1.1. Crystal growth and structural properties
One of the main problems in Pr-doping of materials is related to the large radius of the Pr 3+ ion; the consequence of the mismatch between Pr3+ and the lattice site can result in a low segregation coefficient and, above all, the doping may induce stress, lattice distortions and reduce the overall optical quality. In this regard we analysed three different crystals belonging to the scheelite family: YLF, LLF and GLF. We focussed our attention on this class of crystals be-cause they feature good thermal conductivity, reasonable high damage threshold and allow blue or UV pumping without colour-center formation or damage. The crystals under investigation crystallize in the scheelite-like structure with four formula units per cell (space group I41/a or C6 4h following the Schönfließ notation) where Pr3+ substitutes Y, Lu, or Gd in S4 symmetry with coordination number equal to 8 .
As can be seen from Tab. 1, the three candidates differ in the growth conditions and in the host site size for Pr3+: on one hand, LLF grows in a congruent way enabling the growth of crystals with high optical quality, and, on the other hand, the Lu 3+ ion is very small compared to the Pr3+ ion, resulting in an enhanced possibility for crystal distortions and a low segregation coefficient. On the opposite GLF grows in a highly incongruent manner and only about 10% of the melt is converted into single crystals , but the large Gd3+ ionic radius allows relatively high Pr3+ doping levels in the crystal with reduced amounts of defects. An intermediate situation is represented by YLF, since it grows incongruently (but it is rather easy to obtain high quality samples) and the Y3+ radius is large enough for incorporating Pr 3+ without significant structural distortions .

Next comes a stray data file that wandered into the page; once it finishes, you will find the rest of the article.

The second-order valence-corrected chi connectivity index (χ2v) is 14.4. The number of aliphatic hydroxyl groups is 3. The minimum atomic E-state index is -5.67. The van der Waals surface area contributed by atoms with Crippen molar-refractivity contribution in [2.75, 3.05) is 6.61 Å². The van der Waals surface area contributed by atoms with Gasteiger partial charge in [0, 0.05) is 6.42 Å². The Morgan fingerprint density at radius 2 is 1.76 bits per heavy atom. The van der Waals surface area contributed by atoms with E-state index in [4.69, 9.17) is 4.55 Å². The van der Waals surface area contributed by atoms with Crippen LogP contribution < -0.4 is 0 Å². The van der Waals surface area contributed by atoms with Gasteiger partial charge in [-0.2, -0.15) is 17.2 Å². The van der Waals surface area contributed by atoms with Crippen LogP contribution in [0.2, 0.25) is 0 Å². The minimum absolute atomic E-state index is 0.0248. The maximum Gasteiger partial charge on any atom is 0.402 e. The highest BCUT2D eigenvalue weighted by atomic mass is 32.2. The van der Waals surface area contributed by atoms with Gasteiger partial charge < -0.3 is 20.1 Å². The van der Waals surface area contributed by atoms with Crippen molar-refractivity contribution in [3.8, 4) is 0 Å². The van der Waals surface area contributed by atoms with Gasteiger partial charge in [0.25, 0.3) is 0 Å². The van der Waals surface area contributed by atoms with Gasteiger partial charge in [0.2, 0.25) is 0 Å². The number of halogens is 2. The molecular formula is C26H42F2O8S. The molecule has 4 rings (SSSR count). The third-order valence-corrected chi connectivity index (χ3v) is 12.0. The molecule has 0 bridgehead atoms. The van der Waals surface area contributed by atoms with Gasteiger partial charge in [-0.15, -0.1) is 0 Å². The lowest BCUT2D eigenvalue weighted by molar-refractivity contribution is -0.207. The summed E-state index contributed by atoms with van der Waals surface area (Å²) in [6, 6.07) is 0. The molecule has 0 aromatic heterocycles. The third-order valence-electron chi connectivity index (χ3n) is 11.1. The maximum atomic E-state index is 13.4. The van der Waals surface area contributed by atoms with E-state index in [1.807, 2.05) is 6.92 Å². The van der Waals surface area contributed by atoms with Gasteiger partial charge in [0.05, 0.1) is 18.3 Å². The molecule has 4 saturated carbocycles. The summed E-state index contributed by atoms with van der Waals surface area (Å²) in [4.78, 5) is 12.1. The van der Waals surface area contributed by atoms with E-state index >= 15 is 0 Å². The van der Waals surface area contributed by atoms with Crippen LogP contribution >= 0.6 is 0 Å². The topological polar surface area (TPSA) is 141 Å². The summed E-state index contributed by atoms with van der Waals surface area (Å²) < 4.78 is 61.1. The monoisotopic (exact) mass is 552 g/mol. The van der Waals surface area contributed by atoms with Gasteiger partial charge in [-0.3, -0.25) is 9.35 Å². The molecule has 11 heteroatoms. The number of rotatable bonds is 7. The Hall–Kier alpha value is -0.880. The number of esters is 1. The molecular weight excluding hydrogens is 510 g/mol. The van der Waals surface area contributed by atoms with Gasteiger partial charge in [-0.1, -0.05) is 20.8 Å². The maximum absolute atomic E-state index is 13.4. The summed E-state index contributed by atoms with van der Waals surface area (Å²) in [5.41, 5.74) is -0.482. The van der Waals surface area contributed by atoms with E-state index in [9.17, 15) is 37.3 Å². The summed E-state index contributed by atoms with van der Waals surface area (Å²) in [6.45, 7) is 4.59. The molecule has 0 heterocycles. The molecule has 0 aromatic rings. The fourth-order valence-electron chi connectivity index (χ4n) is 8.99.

All the samples have been grown using the Czochralski method. The Pr 3+-doped YLF sample was grown and investigated under Ar+ laser pumping earlier  and the LLF sample was grown at the University of Hamburg , while the growth of the GLF single crystal was carried out at the University of Pisa.
The apparatus for the GLF growth consisted of a home-made Czochralski furnace with conventional resistive heating; special care has been devoted to the quality of the vacuum system, which had an ultimate pressure limit better than 10-7 mbar, and the growth process was carried out in a high-purity (5N) argon atmosphere. The furnace also provided a device for automatic diameter control.
The GLF sample was grown using LiF and GdF3 powders (purity 5N) as raw materials for the host and a proper amount of PrF3 powder. As for the other crystals, the melt temperature for the growth is reported in Tab. 1, together with the lattice parameters and the doping concentration in the crystal. The actual Pr-content has been measured by means of inductively coupled plasma optical emission spectroscopy (ICPOES). From this data we have been able to estimate the segregation coefficient k eff for LLF, YLF and GLF, confirming the hypotheses derived from the ionic radii of Gd3+, Lu3+, and Y3+.